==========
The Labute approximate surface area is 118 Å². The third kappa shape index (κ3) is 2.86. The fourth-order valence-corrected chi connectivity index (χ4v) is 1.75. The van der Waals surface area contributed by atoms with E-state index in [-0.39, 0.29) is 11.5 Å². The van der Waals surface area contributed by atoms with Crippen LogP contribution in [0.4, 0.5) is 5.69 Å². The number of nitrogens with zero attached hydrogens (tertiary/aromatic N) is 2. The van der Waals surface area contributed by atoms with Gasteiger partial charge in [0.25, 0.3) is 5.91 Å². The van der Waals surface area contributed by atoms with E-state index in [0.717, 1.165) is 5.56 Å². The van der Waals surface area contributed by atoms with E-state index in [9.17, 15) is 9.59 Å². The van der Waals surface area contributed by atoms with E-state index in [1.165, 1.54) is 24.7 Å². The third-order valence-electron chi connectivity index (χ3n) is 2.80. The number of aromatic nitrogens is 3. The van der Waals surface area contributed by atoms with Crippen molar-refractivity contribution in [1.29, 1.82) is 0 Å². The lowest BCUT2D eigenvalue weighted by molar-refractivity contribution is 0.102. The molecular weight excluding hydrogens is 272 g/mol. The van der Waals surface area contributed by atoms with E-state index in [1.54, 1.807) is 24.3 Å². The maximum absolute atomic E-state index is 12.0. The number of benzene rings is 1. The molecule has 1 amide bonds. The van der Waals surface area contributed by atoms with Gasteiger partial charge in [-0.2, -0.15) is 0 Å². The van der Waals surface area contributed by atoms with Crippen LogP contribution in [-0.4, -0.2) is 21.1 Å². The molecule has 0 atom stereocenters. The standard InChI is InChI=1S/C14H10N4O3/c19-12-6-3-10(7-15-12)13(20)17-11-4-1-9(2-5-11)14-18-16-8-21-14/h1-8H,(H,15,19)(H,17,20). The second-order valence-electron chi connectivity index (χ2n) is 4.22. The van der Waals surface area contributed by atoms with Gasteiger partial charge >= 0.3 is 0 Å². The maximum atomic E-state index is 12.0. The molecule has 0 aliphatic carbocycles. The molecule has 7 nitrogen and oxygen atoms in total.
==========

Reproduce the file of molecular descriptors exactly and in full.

The Labute approximate surface area is 118 Å². The third kappa shape index (κ3) is 2.86. The fourth-order valence-corrected chi connectivity index (χ4v) is 1.75. The van der Waals surface area contributed by atoms with E-state index in [-0.39, 0.29) is 11.5 Å². The van der Waals surface area contributed by atoms with Crippen LogP contribution in [0.4, 0.5) is 5.69 Å². The number of nitrogens with zero attached hydrogens (tertiary/aromatic N) is 2. The van der Waals surface area contributed by atoms with Gasteiger partial charge in [0.25, 0.3) is 5.91 Å². The van der Waals surface area contributed by atoms with E-state index in [0.717, 1.165) is 5.56 Å². The van der Waals surface area contributed by atoms with E-state index in [9.17, 15) is 9.59 Å². The van der Waals surface area contributed by atoms with E-state index in [1.165, 1.54) is 24.7 Å². The third-order valence-electron chi connectivity index (χ3n) is 2.80. The number of aromatic nitrogens is 3. The van der Waals surface area contributed by atoms with Crippen molar-refractivity contribution in [1.29, 1.82) is 0 Å². The lowest BCUT2D eigenvalue weighted by molar-refractivity contribution is 0.102. The molecular weight excluding hydrogens is 272 g/mol. The van der Waals surface area contributed by atoms with E-state index in [1.54, 1.807) is 24.3 Å². The maximum absolute atomic E-state index is 12.0. The number of benzene rings is 1. The molecule has 1 amide bonds. The van der Waals surface area contributed by atoms with Gasteiger partial charge in [-0.2, -0.15) is 0 Å². The van der Waals surface area contributed by atoms with Crippen LogP contribution in [-0.4, -0.2) is 21.1 Å². The molecule has 0 atom stereocenters. The standard InChI is InChI=1S/C14H10N4O3/c19-12-6-3-10(7-15-12)13(20)17-11-4-1-9(2-5-11)14-18-16-8-21-14/h1-8H,(H,15,19)(H,17,20). The second-order valence-electron chi connectivity index (χ2n) is 4.22. The van der Waals surface area contributed by atoms with Gasteiger partial charge >= 0.3 is 0 Å². The maximum atomic E-state index is 12.0. The molecule has 0 aliphatic carbocycles. The molecule has 7 nitrogen and oxygen atoms in total.